And to wrap it all up, I'm going to say one of my favourite sayings: bad shit happens. It doesn't look at who you are and say "yeah, I'm gonna screw up your day." It doesn't look at a calendar and have a little countdown for that perfect time when everything was going well for you and decide that it has to strike then. It doesn't kick you when you're down because you're down. Sometimes, bad shit just happens. It doesn't discriminate and it doesn't have favourites (and if you think you're one of its favourites, maybe your attitude is the problem). So don't let it stop you. Sometimes, there's just no possible way for you to see something coming and prepare for it or dodge it, so you need to be able to take it on the chin and carry on. Stick to your goals, and stick to your attitude, and maybe things won't be so bad (YMMV ;)

Artism by Logan Dam

I met an artist this weekend. I'm not much one for art myself, but seeing her work and how real it looked amazed me. I can draw rough stickmen, and here's this woman who can make it look like she's painted an actual photo.

I was simply entranced by one particular painting: it was a view of someone sitting in the back seat of a car on the highway taking a photo using a phone camera facing forward. Low light, so the phone camera brings the shutter speed waaaay down and you get lovely trails as the camera moves around, maybe there were some bumps in the road or something, I don't know. She'd done all the details, you could see the two front seats, a silhouette of the driver, the radio's LCD with its green backlight, even all the details of a blurred road. It was uncanny to me as I've taken a photo myself of this very scenario before, back in May 2015.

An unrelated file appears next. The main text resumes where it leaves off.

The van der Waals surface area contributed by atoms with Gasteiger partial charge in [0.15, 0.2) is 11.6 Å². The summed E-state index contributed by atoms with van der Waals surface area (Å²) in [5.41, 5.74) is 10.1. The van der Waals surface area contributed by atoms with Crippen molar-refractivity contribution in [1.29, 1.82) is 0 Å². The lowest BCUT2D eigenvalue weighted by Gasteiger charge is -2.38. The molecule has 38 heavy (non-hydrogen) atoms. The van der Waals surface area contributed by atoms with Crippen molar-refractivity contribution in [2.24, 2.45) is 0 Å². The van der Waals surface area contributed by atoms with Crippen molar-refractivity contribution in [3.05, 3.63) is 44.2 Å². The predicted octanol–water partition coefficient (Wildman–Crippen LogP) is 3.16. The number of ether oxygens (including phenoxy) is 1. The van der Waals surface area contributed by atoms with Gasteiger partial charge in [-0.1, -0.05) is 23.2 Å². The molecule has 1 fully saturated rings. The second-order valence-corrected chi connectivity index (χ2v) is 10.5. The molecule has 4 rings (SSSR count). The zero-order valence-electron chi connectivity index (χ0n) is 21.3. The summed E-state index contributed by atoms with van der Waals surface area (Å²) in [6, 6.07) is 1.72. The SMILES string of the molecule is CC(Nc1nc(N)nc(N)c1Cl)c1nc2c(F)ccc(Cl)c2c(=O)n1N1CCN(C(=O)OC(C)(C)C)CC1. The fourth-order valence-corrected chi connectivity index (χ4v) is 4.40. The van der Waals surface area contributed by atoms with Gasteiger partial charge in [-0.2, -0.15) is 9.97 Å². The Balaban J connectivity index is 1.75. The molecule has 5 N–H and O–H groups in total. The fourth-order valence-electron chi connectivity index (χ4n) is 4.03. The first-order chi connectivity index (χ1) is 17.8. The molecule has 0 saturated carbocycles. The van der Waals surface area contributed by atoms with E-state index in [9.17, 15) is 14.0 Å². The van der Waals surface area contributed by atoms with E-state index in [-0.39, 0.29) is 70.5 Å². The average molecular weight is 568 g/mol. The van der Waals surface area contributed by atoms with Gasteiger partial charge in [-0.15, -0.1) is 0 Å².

I didn't mention it at the time, but I had this exact image in my head the moment I saw hers. My peers also took notice to her image, and asked her about the blurs. She started on a literal story of her life at the moment she made the painting. She described the sort of thoughts she had and went into quite a lot of detail.

I don't remember all of it, but the gist of it was something along the lines of how a single moment in time can be blurred like this. The camera capturing this single moment can only do just that, and it is up to us to remember it. The blurs kind of represent how blurred our memories can be at times.

I found this to be quite profound. Not just her message behind the image, but how it affected me. I suppose photography is an art. I have made a hobby out of photography; does that make me an artist? I'd never considered myself one, nor would I even try to put myself in the same league with artwork like hers.

It also made me think about how I never put descriptions with my images. Typically, every artist has an idea or a message behind the art they create. Honestly, I just take photos of things that I think look cool. I'm not trying to send a message to anyone nor convey ideas. I just want to tantalize your sense of sight, and step into the image and experience it yourself. Is that a message? I don't know.

Ironically, this was not the only image that was familiar; she'd also painted - again, as if she took a photo of it - street lights flying past on the highway at night. Again with the phone camera and low light, down goes the shutter speed, and the result? Something like these.

Quite an amusing coincidence I thought. :)

The artist I'm referring to in this post goes by the name of Yolandé van Loggerenberg, who I met this weekend at a little dinner get together with my sister. If you're reading this, you should definitely check out her work, it's quite something to behold. I'm happy to report that she's also a lovely lady! Check out her website and her Facebook page, particularly her Motionblur series.